How To Answer: Where Do You See Yourself In 5 Years? (Examples Included)

Heidi Scott Giusto

In the same way that many college students fret over “giving the professor what she wants,” so too do interviewees wonder how to appropriately answer this question. Do I show ambition? Or will that make the interviewer feel threatened? Do I answer that I will be retired? Do I share that I’ll actually be finishing up med school if this whole gap year thing goes as planned?

Remember that you might answer this question (as well as other interview questions) differently depending on the company you are interviewing with and the person asking you about your next five years. The bottom line is that you need to identify any fears or concerns that the interviewer might have and then put those concerns to rest.

Here are the ins and outs of what you need to consider when preparing your strategy for “Where do you see yourself in 5 years?”

Context Is Everything

When preparing in advance for your interview, think about the different scenarios in which this question might be asked.

  • What are the company’s “big picture” concerns? In other words, what is the company’s “pain point”?
  • Who is asking this question? Is it your future peer? Boss? Owner of the company?
  • What is the overall economic climate in the geographic region you are interviewing in? Your strategy for interviewing in a weak Rust Belt economy might be quite different than in a strong economy where employers can’t identify enough talent to fill the roles.

Consider the Company’s Concerns

Do some research into the company’s concerns and pain point. In other words, what has been a problem for the company? Ideally, your response will address those concerns and keep any worries at bay. Here are some scenarios:

Scenario 1

Company can’t keep talent

The job market is hot, and this company has a hard time retaining talent.

Strategy Make sure you address your interest in staying with an employer for an extended period of time.

Hint 1: This strategy is especially pertinent for Millennials because many people think (rightfully or not) that Millennials are only out for themselves and will jump ship quickly for even the slightest of raises.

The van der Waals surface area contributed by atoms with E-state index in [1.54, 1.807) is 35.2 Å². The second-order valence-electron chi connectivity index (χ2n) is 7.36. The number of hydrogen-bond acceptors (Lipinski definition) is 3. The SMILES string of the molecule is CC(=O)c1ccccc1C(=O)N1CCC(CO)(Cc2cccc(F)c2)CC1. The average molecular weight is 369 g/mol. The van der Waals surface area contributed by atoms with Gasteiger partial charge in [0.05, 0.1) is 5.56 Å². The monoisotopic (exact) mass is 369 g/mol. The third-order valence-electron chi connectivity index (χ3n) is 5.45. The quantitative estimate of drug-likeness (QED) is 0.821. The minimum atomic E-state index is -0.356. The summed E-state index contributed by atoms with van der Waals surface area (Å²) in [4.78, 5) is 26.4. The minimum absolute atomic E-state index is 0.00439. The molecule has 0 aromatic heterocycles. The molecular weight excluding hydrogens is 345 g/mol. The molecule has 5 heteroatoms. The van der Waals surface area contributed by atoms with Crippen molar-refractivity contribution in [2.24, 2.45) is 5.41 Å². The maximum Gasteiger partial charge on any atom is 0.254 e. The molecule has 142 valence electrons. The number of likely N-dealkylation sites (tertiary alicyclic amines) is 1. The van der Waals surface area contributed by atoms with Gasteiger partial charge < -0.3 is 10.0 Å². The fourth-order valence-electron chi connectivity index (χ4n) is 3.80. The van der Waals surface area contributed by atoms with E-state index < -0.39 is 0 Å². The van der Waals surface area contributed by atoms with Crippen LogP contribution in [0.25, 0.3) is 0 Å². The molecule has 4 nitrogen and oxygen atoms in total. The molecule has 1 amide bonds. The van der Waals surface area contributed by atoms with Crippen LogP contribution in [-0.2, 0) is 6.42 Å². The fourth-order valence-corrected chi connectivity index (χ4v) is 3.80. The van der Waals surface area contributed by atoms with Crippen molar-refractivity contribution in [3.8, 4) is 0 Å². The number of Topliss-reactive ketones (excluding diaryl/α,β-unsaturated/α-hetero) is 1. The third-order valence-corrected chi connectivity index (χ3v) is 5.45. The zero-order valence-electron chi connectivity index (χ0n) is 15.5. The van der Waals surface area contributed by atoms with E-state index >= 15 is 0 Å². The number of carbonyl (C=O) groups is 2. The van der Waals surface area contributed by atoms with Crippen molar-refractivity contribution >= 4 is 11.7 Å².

Hint 2: This question is a prime opportunity for older workers to explain their commitment to staying with a single employer for the rest of their working years. This strategy can acknowledge the elephant in the room—the interviewer wondering if the candidate will retire in the next year or two—and will help calm any fears he may have.

Sample Response “I want to work at a single company for the foreseeable future. I know people tend to switch jobs frequently, but I’m looking to be working for a company where I can contribute, where my work is valued, and where I feel at home. I don’t like the idea of switching employers every few years, so I’m hoping to be well settled within a company in five years.”

Scenario 2

Company is in the midst of a rapid expansion or continued growth

Interviewers want to know if you are flexible and willing to take on more responsibility as roles may shift, expand, and change.

Strategy Emphasize your eagerness to be part of an exciting work environment and your commitment to contributing to their growth plans and/or accomplishing the primary tasks set before you in this job. You can state that you’re open to taking on higher levels of responsibility should the company think you’re a good fit for the role.

Hint: If you are an experienced worker and fear ageism, briefly state other times you’ve worked for a company that has undergone expansion (if relevant) and state how you enjoyed being able to adapt to the company’s needs at the moment. Reiterate your interest in helping the company accomplish its goals and how you are open to movement within the company depending on its needs.

This strategy is particularly important because employers can be concerned that more mature workers are set in their ways and resistant to change. Inherently, this approach also shows that you still see yourself in the workforce in five years.

Sample Response “I foresee myself having brought a drug to market.”

Takeaway This concise, targeted response works on several fronts. It

  • Addresses the growth plan of the company (to continue launching new pharmaceutical products).
  • Speaks to the key job function required of the candidate.
  • Shows the interviewee “gets it.” He didn’t claim he will have wanted to bring three or five drugs to market, which would be unrealistic.
  • Demonstrates he is envisioning himself fully involved in the role and that retirement is nowhere on the horizon for him.